Chief Executive Carrie Lam has said that the government will “fearlessly take action” against independence calls and will listen to views on implementing a national security law.
Article 23 of the Basic Law stipulates that the city has to enact the national security law on its own, but the previous legislation failed in 2003 following mass protests. Lam on Wednesday that she will “explore ways to enable the Hong Kong society to respond positively to this constitutional requirement.”
During her policy address speech at the legislature, she said that the Hong Kong government has the constitutional responsibility to enact the law in order to safeguard national security: “I have stated publicly for a number of times that the Government will carefully consider all relevant factors, act prudently and continue its efforts to create a favourable social environment for the legislative work.”
“Yet, it does not suggest that we will turn a blind eye to the acts of violating the [Chinese] Constitution and the Basic Law, attempting to secede from the country and endangering national security; or our existing laws will be put aside and never be applied to deal with certain acts that should be prohibited.”
“This issue has aroused extensive public concern and intense discussion on the legislation for Article 23,” Lam said. “I will listen to these views earnestly and explore ways to enable the Hong Kong society to respond positively to this constitutional requirement on the HKSAR.”
Lam mentioned the ban of the pro-independence Hong Kong National Party citing the Societies Ordinance, saying that it represented “strong testimony” to the government’s policy.
“I will not tolerate any acts that advocate Hong Kong’s independence and threaten the country’s sovereignty, security and development interests… We will fearlessly take action against such acts according to the law in order to safeguard the interests of the country and Hong Kong.”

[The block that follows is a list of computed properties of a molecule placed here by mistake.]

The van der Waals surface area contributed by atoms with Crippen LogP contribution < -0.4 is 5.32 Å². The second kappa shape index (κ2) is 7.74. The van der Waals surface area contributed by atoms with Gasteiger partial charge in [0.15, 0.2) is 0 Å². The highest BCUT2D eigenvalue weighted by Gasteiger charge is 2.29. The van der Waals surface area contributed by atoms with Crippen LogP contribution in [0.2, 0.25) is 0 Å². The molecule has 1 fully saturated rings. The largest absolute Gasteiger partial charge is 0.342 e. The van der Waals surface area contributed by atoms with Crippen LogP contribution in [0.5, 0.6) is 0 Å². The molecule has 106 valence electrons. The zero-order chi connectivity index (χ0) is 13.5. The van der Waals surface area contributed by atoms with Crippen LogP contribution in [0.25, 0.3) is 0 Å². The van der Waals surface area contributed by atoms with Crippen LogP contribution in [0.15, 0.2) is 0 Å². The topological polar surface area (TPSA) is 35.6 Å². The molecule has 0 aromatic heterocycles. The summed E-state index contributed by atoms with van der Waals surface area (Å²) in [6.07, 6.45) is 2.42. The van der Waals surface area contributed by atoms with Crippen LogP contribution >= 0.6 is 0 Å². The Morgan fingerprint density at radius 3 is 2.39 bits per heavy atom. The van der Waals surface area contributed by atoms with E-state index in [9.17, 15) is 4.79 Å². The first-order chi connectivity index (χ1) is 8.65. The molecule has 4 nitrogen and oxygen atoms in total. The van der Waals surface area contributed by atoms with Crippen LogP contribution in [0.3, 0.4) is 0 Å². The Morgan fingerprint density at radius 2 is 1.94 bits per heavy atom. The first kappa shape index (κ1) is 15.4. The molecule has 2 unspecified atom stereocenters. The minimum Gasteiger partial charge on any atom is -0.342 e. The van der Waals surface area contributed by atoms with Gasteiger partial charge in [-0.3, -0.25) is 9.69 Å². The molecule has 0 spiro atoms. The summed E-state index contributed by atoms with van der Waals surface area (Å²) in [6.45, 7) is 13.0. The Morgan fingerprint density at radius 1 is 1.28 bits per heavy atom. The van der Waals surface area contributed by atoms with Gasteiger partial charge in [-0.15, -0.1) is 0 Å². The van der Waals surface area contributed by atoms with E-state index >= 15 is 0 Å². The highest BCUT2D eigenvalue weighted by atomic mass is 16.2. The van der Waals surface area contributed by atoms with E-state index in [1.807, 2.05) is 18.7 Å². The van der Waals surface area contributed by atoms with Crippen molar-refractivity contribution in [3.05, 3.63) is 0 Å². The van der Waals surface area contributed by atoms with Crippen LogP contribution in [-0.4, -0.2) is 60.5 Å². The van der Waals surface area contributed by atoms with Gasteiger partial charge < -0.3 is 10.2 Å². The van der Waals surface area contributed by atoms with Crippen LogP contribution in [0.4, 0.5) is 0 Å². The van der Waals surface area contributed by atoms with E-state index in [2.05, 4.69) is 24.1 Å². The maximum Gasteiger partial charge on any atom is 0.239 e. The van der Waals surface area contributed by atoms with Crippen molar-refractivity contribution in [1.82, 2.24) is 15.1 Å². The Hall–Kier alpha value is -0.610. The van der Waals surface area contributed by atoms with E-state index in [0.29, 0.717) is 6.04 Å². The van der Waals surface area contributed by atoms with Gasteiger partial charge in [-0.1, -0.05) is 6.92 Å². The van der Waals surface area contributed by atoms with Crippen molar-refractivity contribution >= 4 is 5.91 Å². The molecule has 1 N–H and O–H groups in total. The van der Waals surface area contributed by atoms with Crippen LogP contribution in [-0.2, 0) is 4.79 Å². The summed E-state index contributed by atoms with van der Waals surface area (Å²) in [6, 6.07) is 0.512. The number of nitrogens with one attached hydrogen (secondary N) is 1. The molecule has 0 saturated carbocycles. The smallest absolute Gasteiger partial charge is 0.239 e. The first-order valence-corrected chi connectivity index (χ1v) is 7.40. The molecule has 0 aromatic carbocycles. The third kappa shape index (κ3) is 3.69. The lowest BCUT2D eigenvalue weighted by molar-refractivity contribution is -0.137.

Democratic Party lawmaker James To said Lam’s remarks on using existing laws to handle national security matters set off a “very worrying trend,” putting Hong Kong on the radar amid China’s ongoing trade war with the US.
“This will bring real and imminent danger to Hong Kong’s status and special privilege under the Hong Kong Policy Act of America. It will also drag Hong Kong into the core of the dispute of the two countries,” he said.
The US has criticised the banning of the Hong Kong National Party, saying that it was inconsistent with the core freedoms promised under the Basic Law.
Leaders of the Democratic Party and the Civic Party have said that the national security law should only be enacted when there is progress in the political system towards universal suffrage.
“She only used several lines to deal with our demand for universal suffrage – it shows that she does not intend to do anything. I don’t see any actions from the chief executive to create a better environment to move the political system forward,” Civic Party leader Alvin Yeung said.
New People’s Party lawmaker Regina Ip said she did not believe Lam’s remarks changed the government’s stance on Article 23 in any fundamental manner.
“But naturally, I think the chief executive signalled that she has a duty to prepare the ground, and so [she] will take appropriate measures to strengthen national awareness,” she said.
Ip said the national security law was “not a monster” and Lam would have adequate wisdom in choosing when will be the best timing to enact the law.
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